Seasonal

The Pilgrim’s True Path

It started with a glance out of the bus,
A blood red disc of a sandstorm sun,
It was ten past ten.

The light numinous rather than luminous,
As we opened the door to leave Bisley church,
Emigrant-ghosts waiting for the Bristol cart,
And a six week voyage to New South Wales.
It was twenty to eleven.

We walked through deep, shadowed holloways,
Walking the Bisley Path,
High above the valley marshlands,
Through woodland shrouded in the strange glow
Of another world’s grey-green light,
The harbinger of Hurricane Ophelia,
The wind now shrieking through the creaking trees,
Leaves falling like some autumn snowstorm.

Read More

Edward Thomas and the Snake’s Head Fritillary

The local Swindon paper’s obituary for Edward Thomas
Commented on his love for the country around the town –
And William Cobbett’s hated rotten borough,
‘The place by the river’, was just six miles or so
From his grandmother’s house near the railway works;
Did he, I wonder, ever make an Easter visit
To the Lammas Meadows at Cricklade,
From Swindon’s Old Town station,
After talking with Alfred Williams,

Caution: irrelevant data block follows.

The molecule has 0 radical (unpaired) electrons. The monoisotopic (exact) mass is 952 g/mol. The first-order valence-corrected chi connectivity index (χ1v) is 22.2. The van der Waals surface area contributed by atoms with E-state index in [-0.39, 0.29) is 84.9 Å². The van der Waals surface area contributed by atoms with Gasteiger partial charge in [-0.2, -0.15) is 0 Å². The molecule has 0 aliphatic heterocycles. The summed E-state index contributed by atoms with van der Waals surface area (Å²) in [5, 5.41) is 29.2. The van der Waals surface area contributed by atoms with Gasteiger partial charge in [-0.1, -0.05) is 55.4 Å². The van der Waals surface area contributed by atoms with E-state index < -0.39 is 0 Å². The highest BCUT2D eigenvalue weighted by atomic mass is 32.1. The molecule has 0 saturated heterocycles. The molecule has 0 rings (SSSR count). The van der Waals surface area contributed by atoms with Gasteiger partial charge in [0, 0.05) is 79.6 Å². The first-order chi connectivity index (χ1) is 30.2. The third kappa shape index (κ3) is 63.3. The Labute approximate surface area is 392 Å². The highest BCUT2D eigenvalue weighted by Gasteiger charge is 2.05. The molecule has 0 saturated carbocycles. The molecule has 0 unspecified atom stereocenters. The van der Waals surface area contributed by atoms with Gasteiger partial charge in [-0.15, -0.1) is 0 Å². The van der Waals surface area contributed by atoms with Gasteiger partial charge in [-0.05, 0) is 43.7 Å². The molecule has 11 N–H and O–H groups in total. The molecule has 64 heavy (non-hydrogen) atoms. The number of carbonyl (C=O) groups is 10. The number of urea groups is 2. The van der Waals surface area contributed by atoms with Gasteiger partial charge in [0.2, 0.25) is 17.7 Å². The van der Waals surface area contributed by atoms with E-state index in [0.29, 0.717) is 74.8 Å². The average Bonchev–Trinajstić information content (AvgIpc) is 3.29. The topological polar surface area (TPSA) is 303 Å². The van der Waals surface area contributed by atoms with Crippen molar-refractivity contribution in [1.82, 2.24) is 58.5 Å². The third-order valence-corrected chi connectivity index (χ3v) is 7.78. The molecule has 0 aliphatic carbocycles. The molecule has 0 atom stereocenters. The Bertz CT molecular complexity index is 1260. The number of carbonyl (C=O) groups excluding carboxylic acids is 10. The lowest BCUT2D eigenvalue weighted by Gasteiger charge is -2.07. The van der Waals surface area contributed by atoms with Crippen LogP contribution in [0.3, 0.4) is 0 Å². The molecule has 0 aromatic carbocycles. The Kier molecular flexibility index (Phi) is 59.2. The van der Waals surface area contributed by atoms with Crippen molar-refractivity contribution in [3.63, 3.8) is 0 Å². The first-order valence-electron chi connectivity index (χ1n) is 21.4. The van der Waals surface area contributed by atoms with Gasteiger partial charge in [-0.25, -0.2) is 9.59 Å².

‘The hammer man poet’,
Glimpsing the ‘Other man’ in the Anglo-Saxon fields,
Or near where a vengeful King Canute crossed the Thames,
And did those memories flit through his mind
On that fateful Easter Monday in 1917,
Recalling some of the ‘Other names’
Of the snake’s head fritillary,
Such as bloody warrior or widow’s wall.

read more

Songs of Christmas Past

One damp, December afternoon, I biked out through Stroud’s featureless streets, Out along the Slad Valley to Bull’s Cross: Past pollarded willow trees all along the road, Past well wrapped farmers stacking logs in a dripping coppice, Past chapels turned to...

read more

Christmas 1914

Christmas 1914 There was, of course, more than one football match In the long line of unofficial truces That stretched all along the front in Flanders; Indeed, the matches themselves were a sort of climax, Punctuating the peace that started before Christmas With...

read more

The Rodborough Doggy Tree

The Rodborough Doggy Tree When the sun descends beyond yon hill, And gilds the golden cumulus, Thou shalt find me in the winter chill, Cantering past some tumulus, Or ancient circle, sarsen-girt, Then on to fairest RODBOROUGH Fort, For feral football in the dirt,...

read more

Christmas 1914

Christmas 1914 There was, of course, more than one football match In the long line of unofficial truces That stretched all along the front in Flanders; Indeed, the matches themselves were a sort of climax, Punctuating the peace that started before Christmas With...

read more